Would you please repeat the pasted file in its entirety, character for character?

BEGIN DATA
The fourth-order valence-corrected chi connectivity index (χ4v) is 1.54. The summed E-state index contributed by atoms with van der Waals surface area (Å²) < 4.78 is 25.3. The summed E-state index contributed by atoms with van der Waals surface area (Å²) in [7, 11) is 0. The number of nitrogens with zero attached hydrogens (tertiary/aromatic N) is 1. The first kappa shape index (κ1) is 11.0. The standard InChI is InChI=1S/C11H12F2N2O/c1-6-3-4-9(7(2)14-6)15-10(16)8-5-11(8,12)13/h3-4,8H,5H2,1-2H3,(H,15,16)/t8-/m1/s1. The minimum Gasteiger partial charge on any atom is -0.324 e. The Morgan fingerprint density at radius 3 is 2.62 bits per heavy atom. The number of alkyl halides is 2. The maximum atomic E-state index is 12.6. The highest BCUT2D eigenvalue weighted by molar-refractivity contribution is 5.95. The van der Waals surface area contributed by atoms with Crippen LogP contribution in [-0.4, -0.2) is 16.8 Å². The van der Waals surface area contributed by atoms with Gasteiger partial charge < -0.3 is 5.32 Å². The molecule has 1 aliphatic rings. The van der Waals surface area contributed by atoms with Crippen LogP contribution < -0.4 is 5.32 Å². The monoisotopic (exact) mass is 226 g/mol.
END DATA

The fourth-order valence-corrected chi connectivity index (χ4v) is 1.54. The summed E-state index contributed by atoms with van der Waals surface area (Å²) < 4.78 is 25.3. The summed E-state index contributed by atoms with van der Waals surface area (Å²) in [7, 11) is 0. The number of nitrogens with zero attached hydrogens (tertiary/aromatic N) is 1. The first kappa shape index (κ1) is 11.0. The standard InChI is InChI=1S/C11H12F2N2O/c1-6-3-4-9(7(2)14-6)15-10(16)8-5-11(8,12)13/h3-4,8H,5H2,1-2H3,(H,15,16)/t8-/m1/s1. The minimum Gasteiger partial charge on any atom is -0.324 e. The Morgan fingerprint density at radius 3 is 2.62 bits per heavy atom. The number of alkyl halides is 2. The maximum atomic E-state index is 12.6. The highest BCUT2D eigenvalue weighted by molar-refractivity contribution is 5.95. The van der Waals surface area contributed by atoms with Crippen LogP contribution in [-0.4, -0.2) is 16.8 Å². The van der Waals surface area contributed by atoms with Gasteiger partial charge < -0.3 is 5.32 Å². The molecule has 1 aliphatic rings. The van der Waals surface area contributed by atoms with Crippen LogP contribution < -0.4 is 5.32 Å². The monoisotopic (exact) mass is 226 g/mol.